[204] Schott explains, indeed, ζωοποιηθείς rightly in itself, but he objects to the identification of ζωοποίησις with ἀνάστασις, and thinks that the former is the fundamental condition of the latter, which is the “side of the resurrection concealed and as yet hidden in the depths”(?). But where does the apostle make any allusion to any such distinction between two sides in the resurrection of Christ?1 Peter 3:18. The advantage of suffering for well-doing is exemplified in the experience of Christ, who gained thereby quickening (1 Peter 3:21) and glory (1 Peter 3:22). How far the pattern applies to the Christian is not clear. Christ suffered once for all according to Hebrews 9:24-28; the Christian suffers for a little (1 Peter 3:10). But does the Christian suffer also for sins? St. Paul and Ignatius speak of themselves as περίψημα περικαθάρματα; compare the value of righteous men for Sodom. But even if Peter contemplated this parallel it is quite subordinate to the main idea, in which (spirit) even to the spirits in prison he went and preached them that disobeyed once upon a time when the patience of God was waiting in the days of Noah while the ark was being fitted out.… The spirits who disobeyed in the days of Noah are the sons of God described in Genesis 6:1-4. But there as in the case of Sarah St. Peter depends on the current tradition in which the original myth has been modified and amplified. This dependence supplies an adequate explanation of the difficulties which have been found here and in 1 Peter 3:21, provided that the plain statement of the preaching in Hades is not prejudged to be impossible. The important points in the tradition as given in the Book of Enoch (vi.–xvi. cf. Jubilees v.) are as follows: the angels who lusted after the daughters of men descended in the days of Jared as his name (Descent) shows. The children of this unlawful union were the Nephilim and the Eliud. They also taught men all evil arts so that they perished appealing to God for justice. At last Enoch was sent to pronounce the sentence of condemnation upon these watchers, who in terror besought him to present a petition to God on their behalf. God refused to grant them peace. They were spirits eternal and immortal wi.o transgressed the line of demarcation between men and angels and disobeyed the law that spiritual beings do not marry and beget children like men. Accordingly they are bound and their children slay one another leaving their disembodied spirits to propagate sin in the world even alter it has been purged by the Flood. But Christians believed that Christ came to seek and to save the lost and the captives; all things are to be subjected to Him. So Peter supplements the tradition which he accepts. For him it was not merely important as connected with the only existing type of the Last Judgment or an alternative explanation of the origin and continuance of sin but also as the greatest proof of the complete victory of Christ over the most obstinate and worst of sinners.—ἐν ᾧ sc. πνεύματι: as a bodiless spirit in the period between the Passion (18) and the Resurrection-Ascension (22).—καί, even to the typical rebels who had sinned past lorgiveness according to pre-Christian notions.—τοῖς ἐν φυλακῇ πνεύμασιν, the spirits in prison, i.e., the angels of Gen. l.c. who were identified with my spirit of Genesis 6:3, and therefore described as having been sent to the earth by God in one form of the legend (Jubilees, l.c.). The name contains also the point of their offending (Enoch summarised above); cf. 2 Peter 2:4; Judges 1:6; and the prophecy of Isaiah 51:1 (which Jesus claimed, Luke 4:8 f.), κηρῦξαι αἰχμαλώτοις ἄφεσιν. These spirits were in ward when Christ preached to them in accordance with God s sentence, bind them in the depths of the earth (Jub. 1 Peter 5:6).—ἐκήρυξεν = εὐηγγελίσατο, cf. Luke 4:8. Before Christ came, they had not heard the Gospel of God’s Reign. Enoch’s mediation failed. But at Christ’s preaching they repented like the men of Nineveh; for it is said that angels subjected themselves to Him (1 Peter 3:22, cf. ὑποτάσσεσθαι, throughout the Epistle.—ἀπειθήσασίν ποτε, their historic disobedience or rebellion is latent in the narrative of Genesis 6. and expounded by Enoch; cf. 1 Peter 2:7)., 1 Peter 3:1, 1 Peter 4:17. In LXX ἀπ commonly = rebel (מרה).—ἀπεξεδέχετομακροθυμία, God’s long-suffering was waiting. The reading ἅπαξ ἐξεδέχετο is attractive, as supplying a reference to the present period of waiting which precedes the second and final Judgment (Romans 2:4; Romans 9:22) The tradition lengthens the period of πάρεσις (Romans 3:25); but St. Peter limits it by adding while the Ark was being fitted out in accordance with Gen. If Adam’s transgression be taken as the origin of sin the long-suffering is still greater. The idea seems to be due to ἐνεθυμήθην, I reflected, of the LXX, which stands for the unworthy anthropomorphism of the Hebrew I repented in Genesis 6:6. Compare for language Jam 5:7; Matthew 24:37 f.; Luke 17:26 f.—εἰς ἣν, sc. entered and.—ὀλίγοι κ.τ.λ. St. Peter hints that here in the typical narrative is the basis of the disciple’s question, εἰ ὀλίγοι οἱ σωζόμενοι (Luke 13:23).—ὀκτὼ ψυχαί so Genesis 7:7; ψ. = persons (of both sexes), cf. Acts 2:41, etc. The usage occurs in Greek of all periods; so נפש in Hebrew and soul in English.—διεσώθησαν διʼ ὕδατος, were brought safe through water. Both local and instrumental meanings of διʼ are contemplated. The former is an obvious summary of the whole narrative; cf. also διὰ τὸ ὕδωρ (Genesis 7:7). The latter is implied in the statement that the water increased and lifted up the ark (Genesis 7:17 f.); though it fits better the antitype. So Josephus (Ant. I., iii. 2) says that “the ark was strong so that from no side was it worsted by the violence of the water and Noah with his household διασῴζεται”. Peter lays stress on the water (rather than the ark as e.g., Hebrews 11) for the sake of the parallel with Baptism (Romans 6:3; cf. St. Paul’s application of the Passage of the Red Sea, 1 Corinthians 10:1 f.).18. For Christ also hath once suffered for sins] As in the previous chapter (1 Peter 2:21-25), so here, the Apostle cannot think of any righteous sufferer needing comfort without thinking also of the righteous Sufferer whom he had known. And here also, as there, though he begins with thinking of Him as an example, he cannot rest in that thought, but passes almost immediately to the higher aspects of that work as sacrificial and atoning. Every word that follows is full of significance—“Christ suffered” (better than “hath suffered,” as representing the sufferings as belonging entirely to the past), once and once for all. The closeness of the parallelism with Hebrews 9:26-28 might almost suggest the inference that St Peter was acquainted with that Epistle, but it admits also of the more probable explanation that both writers represent the current teaching of the Apostolic Church. The precise Greek phrase “for sins” (literally, “concerning, or on account of, sins”) is used in Hebrews 10:6; Hebrews 10:8; Hebrews 10:18; Hebrews 10:26, and in the LXX. of Psalm 40:6, and was almost the technical phrase of the Levitical Code (Leviticus 4:33).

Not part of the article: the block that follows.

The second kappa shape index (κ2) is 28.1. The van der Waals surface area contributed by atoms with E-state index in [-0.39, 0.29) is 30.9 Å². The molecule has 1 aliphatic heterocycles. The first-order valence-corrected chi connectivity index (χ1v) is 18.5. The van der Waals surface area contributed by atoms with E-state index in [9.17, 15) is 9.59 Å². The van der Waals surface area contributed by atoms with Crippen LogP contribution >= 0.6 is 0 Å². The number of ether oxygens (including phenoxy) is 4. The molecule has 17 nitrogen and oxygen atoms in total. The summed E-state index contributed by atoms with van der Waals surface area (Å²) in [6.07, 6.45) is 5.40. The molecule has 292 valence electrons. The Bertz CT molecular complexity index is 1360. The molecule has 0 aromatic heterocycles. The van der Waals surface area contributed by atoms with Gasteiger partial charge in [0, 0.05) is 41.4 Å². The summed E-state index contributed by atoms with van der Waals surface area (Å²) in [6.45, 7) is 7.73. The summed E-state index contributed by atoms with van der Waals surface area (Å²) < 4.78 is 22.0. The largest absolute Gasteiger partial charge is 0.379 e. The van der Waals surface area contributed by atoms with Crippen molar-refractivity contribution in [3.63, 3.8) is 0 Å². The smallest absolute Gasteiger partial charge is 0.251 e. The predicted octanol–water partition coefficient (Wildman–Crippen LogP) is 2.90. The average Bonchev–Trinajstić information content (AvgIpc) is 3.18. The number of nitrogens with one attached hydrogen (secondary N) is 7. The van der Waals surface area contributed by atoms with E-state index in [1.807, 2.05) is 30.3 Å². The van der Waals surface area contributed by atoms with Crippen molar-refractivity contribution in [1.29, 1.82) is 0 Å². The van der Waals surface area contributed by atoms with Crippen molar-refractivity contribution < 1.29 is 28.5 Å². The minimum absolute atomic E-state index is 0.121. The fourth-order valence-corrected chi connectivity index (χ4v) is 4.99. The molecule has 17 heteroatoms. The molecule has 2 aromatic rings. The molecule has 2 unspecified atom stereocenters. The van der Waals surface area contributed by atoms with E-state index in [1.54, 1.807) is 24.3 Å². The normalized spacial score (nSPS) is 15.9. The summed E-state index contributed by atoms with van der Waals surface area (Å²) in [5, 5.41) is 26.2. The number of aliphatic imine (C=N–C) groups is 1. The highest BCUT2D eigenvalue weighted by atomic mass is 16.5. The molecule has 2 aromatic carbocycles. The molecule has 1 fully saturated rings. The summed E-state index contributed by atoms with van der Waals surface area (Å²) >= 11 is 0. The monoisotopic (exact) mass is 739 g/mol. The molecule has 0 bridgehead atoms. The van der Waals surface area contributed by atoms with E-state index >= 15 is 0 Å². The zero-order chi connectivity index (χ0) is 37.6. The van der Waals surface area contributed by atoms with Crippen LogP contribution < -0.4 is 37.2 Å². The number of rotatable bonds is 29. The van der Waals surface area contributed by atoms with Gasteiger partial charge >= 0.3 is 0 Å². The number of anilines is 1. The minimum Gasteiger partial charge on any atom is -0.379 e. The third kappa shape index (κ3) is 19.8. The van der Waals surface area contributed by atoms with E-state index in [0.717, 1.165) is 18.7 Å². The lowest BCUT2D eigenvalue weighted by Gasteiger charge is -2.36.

the just for the unjust] The preposition in this case means “on behalf of,” and is that used of the efficacy of Christ’s sufferings in Mark 14:24, John 6:51, 1 Corinthians 5:7, 1 Timothy 2:6. It is used also of our sufferings for Christ (Php 1:29), or for our brother men (Ephesians 3:1; Ephesians 3:13), and therefore does not by itself express the vicarious character of the death of Christ, though it naturally runs up into it. In the emphatic description of Christ as “the Just,” we have an echo of St Peter’s own words in Acts 3:14; in the stress laid on the fact that He, the just, died for the unjust, a like echo of the teaching of St Paul in Romans 5:6.